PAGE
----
Yes, March is formally designated National Women’s History Month, a time set aside to celebrate contributions made by women. But at The National Cowgirl Museum and Hall of Fame, they like to point out that they celebrate women every week of the year.
The National Cowgirl Museum and Hall of Fame in Fort Worth’s Cultural District is the only museum in the world dedicated to honoring women of the West, and from around the world, who have displayed extraordinary courage and pioneer spirit in their trailblazing efforts.
“Women past and present, whose lives exemplify the courage, resilience, and independence that helped shape the West,” said Dr. Diana Vela, associate executive director at the museum. “And women from all different backgrounds – ranchers, cowgirls, competitors, artists, and entertainers.”
Last month, the exhibition “Tough by Nature: Portraits of Cowgirls and Ranch Women of the American West” opened at the museum. The exhibition was donated by the Oregon-based artist Lynda Lanker.
Lanker spent 19 years traveling to 13 Western states to sketch, paint, interview and photograph iconic women of the West including seven women who are Cowgirl Hall of Fame honorees.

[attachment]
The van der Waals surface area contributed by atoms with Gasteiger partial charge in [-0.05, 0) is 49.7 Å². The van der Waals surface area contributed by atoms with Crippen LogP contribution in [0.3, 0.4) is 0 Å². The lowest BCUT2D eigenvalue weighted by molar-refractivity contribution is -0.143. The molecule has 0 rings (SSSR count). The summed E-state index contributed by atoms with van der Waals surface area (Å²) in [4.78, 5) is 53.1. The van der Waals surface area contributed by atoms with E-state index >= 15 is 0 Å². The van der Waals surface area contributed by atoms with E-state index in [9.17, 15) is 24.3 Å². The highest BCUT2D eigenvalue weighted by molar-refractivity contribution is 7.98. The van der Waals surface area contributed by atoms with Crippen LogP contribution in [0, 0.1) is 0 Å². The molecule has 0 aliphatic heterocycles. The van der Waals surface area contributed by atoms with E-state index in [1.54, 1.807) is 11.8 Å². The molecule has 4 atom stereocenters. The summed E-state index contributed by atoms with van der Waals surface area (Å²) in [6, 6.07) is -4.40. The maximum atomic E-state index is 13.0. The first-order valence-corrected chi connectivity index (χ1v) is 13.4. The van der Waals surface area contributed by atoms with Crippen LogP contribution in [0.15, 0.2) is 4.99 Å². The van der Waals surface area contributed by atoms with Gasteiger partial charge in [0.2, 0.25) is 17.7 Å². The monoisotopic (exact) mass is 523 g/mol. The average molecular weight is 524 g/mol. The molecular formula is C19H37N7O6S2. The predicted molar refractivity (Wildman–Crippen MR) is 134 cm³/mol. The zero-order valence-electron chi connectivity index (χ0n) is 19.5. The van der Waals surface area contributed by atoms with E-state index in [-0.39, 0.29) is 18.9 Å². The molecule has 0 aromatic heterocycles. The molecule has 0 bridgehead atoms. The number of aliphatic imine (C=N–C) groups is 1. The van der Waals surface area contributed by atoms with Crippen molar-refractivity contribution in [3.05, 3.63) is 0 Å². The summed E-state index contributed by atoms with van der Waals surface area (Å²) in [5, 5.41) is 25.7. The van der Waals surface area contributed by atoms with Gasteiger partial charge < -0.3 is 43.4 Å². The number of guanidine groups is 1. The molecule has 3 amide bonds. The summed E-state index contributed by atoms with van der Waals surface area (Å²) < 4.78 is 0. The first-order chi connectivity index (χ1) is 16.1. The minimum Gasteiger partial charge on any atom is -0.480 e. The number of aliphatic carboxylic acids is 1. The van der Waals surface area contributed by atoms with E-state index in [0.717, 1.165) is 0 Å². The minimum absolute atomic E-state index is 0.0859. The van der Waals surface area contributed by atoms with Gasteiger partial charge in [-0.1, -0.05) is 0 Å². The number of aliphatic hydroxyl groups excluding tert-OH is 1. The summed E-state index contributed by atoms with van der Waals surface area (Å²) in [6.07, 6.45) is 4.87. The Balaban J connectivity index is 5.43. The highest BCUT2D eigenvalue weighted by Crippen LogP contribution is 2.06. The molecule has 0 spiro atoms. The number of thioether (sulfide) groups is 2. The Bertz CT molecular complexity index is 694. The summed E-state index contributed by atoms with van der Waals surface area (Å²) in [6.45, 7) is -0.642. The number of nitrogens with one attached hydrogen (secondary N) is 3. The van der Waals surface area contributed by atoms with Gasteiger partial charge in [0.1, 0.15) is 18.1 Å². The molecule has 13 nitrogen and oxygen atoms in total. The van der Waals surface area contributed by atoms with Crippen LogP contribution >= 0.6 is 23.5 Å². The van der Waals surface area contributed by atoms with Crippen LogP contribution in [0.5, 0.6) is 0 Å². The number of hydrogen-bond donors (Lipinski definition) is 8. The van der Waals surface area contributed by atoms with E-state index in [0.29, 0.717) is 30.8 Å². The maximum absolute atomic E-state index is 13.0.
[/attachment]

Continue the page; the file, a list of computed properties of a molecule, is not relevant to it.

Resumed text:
Vela thinks this portrait of rancher Heidi Redd is representative of all of these women in the gallery. “Women who are continuing on with their work, just doing the things that they need to be done. And they’re completely unaware of how others view them and how others view their work.”
For the 50 plus portraits on view, Lanker used a variety of media to capture the spirit of the women and their stories.
“I think that when people come into the museum, they really enjoy seeing these pictures and hearing these stories because it reminds them of our roots and where we came from and also provides a space to kind of honor those people who are continuing to do this work.”
“Determination is the one word that can sum up every one of these women. In their life choices, in their continued task of carrying on with the ranch, and carrying on with the responsibilities that sometimes are not only just the ranch but then also taking care of their families. I think determination would be a common thread among every one of these women and including our Hall of Fame honorees.”
“These works document a vanishing way of life and the museum is eager to share them so everyone can learn about these incredible women.”
For the safety of visitors and staff, the museum is still requiring face masks are encourage social distancing. You can follow The National Cowgirl Museum and Hall of Fame on Facebook, Instagram, and Twitter.
Got a tip? Email Gila Espinoza at [email protected]. You can follow her on Twitter @espinoza_kera.
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